The PM’s Florence speech is helpful, but all still to play for
Forgetting the politics and personalities for a moment, the Brexit talks have actually been making some headway, particularly on the status of Northern Ireland and citizens’ rights. But the EU had created a stumbling block by refusing to discuss the future economic relationship with the UK until there has been ‘sufficient progress’ on the financial settlement. This has made it impossible to begin negotiations over a comprehensive free trade agreement, or the transitional arrangements that will apply in the interim.
The offer to pay the UK’s contributions until the end of the current EU budget period in 2020 is therefore fair and reasonable – and consistent with what the IEA Brexit Unit proposed back in June. Admittedly, the final bill is likely to be nearer €30bn than the €20bn now being mooted in the press. But the UK would have to pay this amount anyway if it remained an EU member, and continue paying large annual bills thereafter. The ‘divorce bill’ is not an additional cost of leaving.
Nonetheless, the UK must get something in return for its flexibility. After all, the UK would be on strong legal ground if it decided to walk away without paying a penny. The Prime Minister is therefore right to link this offer to a two-year transition period retaining the main elements of both the Single Market and the Customs Union. Note that both sides had always anticipated some sort of transitional arrangements, so this is not a U-turn. What’s more, the aim is to negotiate a bespoke deal for the UK, rather than settle for an off-the-peg arrangement that simply replicates the position of Norway or Switzerland.
Of course, some will regard this as simply kicking the can down the road. But another two years after March 2019 should be long enough to agree a comprehensive free trade deal and ease fears about a cliff-edge Brexit. Given that uncertainty is already holding back investment in the UK and prompting some firms to relocate, this reassurance cannot come too soon.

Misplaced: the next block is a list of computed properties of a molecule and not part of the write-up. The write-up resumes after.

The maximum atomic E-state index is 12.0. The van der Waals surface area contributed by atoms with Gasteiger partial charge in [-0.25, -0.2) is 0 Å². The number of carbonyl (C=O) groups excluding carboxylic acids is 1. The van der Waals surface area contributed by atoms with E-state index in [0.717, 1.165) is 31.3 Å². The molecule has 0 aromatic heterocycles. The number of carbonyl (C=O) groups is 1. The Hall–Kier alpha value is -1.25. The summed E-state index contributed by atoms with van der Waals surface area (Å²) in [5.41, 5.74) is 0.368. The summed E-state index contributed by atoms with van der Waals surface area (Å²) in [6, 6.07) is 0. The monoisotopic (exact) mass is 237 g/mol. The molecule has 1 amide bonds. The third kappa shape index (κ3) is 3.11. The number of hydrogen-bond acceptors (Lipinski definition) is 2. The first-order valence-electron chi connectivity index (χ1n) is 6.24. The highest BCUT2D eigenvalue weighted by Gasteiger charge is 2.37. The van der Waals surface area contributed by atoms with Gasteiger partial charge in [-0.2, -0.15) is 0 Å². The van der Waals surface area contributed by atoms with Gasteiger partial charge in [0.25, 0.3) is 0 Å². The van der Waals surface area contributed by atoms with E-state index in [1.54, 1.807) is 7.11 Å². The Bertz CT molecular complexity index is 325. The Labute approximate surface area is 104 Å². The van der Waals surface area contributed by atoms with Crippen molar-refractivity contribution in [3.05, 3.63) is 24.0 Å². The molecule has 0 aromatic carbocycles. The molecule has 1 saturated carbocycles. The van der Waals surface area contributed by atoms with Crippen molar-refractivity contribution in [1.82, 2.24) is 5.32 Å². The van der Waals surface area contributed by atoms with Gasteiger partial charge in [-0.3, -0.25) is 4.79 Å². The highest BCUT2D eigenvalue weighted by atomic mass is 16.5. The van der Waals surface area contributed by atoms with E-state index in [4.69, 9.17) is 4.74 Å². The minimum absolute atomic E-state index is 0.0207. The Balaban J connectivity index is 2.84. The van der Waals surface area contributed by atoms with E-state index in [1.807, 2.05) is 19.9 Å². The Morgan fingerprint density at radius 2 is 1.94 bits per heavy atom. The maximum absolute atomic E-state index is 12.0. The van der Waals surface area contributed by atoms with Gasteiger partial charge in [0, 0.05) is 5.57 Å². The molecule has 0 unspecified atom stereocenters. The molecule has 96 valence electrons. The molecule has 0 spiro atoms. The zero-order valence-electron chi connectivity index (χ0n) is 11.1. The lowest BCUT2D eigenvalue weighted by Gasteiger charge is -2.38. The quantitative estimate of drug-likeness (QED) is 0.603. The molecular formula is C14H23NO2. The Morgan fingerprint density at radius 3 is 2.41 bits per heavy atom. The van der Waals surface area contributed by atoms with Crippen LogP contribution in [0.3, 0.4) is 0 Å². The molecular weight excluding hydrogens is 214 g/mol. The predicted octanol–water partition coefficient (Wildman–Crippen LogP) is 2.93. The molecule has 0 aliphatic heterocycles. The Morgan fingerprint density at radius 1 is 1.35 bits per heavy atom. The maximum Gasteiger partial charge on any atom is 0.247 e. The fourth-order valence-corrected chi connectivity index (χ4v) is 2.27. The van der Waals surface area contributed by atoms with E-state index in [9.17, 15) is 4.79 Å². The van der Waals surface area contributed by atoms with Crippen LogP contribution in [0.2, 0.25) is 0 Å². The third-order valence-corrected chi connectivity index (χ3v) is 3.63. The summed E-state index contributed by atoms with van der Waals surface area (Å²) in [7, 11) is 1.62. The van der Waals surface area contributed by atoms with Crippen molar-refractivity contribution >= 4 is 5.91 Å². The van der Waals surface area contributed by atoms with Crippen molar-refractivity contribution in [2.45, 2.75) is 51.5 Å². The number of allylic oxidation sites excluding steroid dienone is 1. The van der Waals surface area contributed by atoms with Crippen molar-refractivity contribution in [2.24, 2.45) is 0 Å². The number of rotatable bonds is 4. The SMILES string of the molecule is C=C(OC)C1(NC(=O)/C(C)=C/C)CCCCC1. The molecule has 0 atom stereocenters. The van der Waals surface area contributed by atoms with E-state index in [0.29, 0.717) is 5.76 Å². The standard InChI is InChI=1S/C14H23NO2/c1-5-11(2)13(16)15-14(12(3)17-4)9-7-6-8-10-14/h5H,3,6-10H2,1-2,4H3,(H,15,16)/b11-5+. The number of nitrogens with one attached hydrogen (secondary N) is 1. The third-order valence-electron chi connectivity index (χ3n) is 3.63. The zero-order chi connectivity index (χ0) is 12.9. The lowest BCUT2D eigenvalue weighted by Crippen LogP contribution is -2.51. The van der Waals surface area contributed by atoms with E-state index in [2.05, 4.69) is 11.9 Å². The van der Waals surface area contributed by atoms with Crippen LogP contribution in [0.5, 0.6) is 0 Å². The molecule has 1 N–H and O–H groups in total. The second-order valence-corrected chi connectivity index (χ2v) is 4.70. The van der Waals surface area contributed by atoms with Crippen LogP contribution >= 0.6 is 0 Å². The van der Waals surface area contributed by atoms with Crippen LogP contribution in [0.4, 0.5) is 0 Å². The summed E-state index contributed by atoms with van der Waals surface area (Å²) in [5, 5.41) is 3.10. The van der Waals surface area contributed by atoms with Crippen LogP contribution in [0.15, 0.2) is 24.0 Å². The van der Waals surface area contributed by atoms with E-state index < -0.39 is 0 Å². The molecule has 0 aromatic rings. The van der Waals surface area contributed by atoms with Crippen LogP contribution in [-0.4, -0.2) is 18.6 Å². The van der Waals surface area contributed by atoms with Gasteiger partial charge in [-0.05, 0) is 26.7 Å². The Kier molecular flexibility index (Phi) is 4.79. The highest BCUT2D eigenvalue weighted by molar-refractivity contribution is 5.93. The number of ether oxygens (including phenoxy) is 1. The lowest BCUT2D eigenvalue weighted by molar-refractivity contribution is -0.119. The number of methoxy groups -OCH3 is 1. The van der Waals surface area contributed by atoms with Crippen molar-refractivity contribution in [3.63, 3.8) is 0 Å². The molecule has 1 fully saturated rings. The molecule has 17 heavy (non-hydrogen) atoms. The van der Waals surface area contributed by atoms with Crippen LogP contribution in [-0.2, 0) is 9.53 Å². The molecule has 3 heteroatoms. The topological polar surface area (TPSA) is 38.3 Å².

The details of the transition still need to be negotiated. The entire world has ‘access to the Single Market’, so for this to be worth paying for the UK’s access must be tariff-free. This begs the question of the obligations that will come with this – including free movement and accepting EU regulations.
Similarly, continued membership of some form of Customs Union might minimise non-tariff barriers. But it would delay the point at which the UK can implement its own free trade deals with the rest of the world, or be able to lower prices for UK consumers by cutting tariffs on imports unilaterally.
A two-year wait here is not a game-changer. Nonetheless, the UK’s long-term future should lie outside both the Single Market and the Customs Union. It is essential that any transitional arrangements are indeed time-limited and not a backdoor to continued EU membership. Compared to this, the precise amount of the financial settlement or the length of the transition period are a sideshow.
Finally, all this depends on the EU showing some flexibility too. The EU will still have to decide whether the Prime Minister’s offer on the financial settlement and further commitments on citizens’ rights represents the ‘sufficient progress’ necessary to begin to discuss the future economic relationship. But the Florence speech does feel like a major step forward.